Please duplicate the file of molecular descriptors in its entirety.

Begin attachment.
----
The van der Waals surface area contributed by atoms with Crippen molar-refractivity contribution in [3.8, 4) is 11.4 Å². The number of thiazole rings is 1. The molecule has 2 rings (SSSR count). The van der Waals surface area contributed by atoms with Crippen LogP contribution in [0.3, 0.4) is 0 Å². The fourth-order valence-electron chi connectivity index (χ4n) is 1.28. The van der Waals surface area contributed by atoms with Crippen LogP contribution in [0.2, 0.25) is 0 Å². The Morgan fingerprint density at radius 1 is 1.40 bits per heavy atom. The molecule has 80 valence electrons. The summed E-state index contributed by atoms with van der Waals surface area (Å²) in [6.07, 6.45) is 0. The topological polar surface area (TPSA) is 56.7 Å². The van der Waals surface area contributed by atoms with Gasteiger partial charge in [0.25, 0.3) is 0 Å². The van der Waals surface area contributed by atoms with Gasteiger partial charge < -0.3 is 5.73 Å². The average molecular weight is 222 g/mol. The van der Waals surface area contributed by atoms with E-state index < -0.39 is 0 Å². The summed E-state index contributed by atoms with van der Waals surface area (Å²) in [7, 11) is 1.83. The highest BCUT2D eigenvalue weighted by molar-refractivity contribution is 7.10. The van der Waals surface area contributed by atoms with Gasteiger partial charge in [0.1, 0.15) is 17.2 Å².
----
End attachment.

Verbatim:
The van der Waals surface area contributed by atoms with Crippen molar-refractivity contribution in [3.8, 4) is 11.4 Å². The number of thiazole rings is 1. The molecule has 2 rings (SSSR count). The van der Waals surface area contributed by atoms with Crippen LogP contribution in [0.3, 0.4) is 0 Å². The fourth-order valence-electron chi connectivity index (χ4n) is 1.28. The van der Waals surface area contributed by atoms with Crippen LogP contribution in [0.2, 0.25) is 0 Å². The Morgan fingerprint density at radius 1 is 1.40 bits per heavy atom. The molecule has 80 valence electrons. The summed E-state index contributed by atoms with van der Waals surface area (Å²) in [6.07, 6.45) is 0. The topological polar surface area (TPSA) is 56.7 Å². The van der Waals surface area contributed by atoms with Gasteiger partial charge in [0.25, 0.3) is 0 Å². The van der Waals surface area contributed by atoms with Gasteiger partial charge < -0.3 is 5.73 Å². The average molecular weight is 222 g/mol. The van der Waals surface area contributed by atoms with E-state index < -0.39 is 0 Å². The summed E-state index contributed by atoms with van der Waals surface area (Å²) in [7, 11) is 1.83. The highest BCUT2D eigenvalue weighted by molar-refractivity contribution is 7.10. The van der Waals surface area contributed by atoms with Gasteiger partial charge in [0.1, 0.15) is 17.2 Å².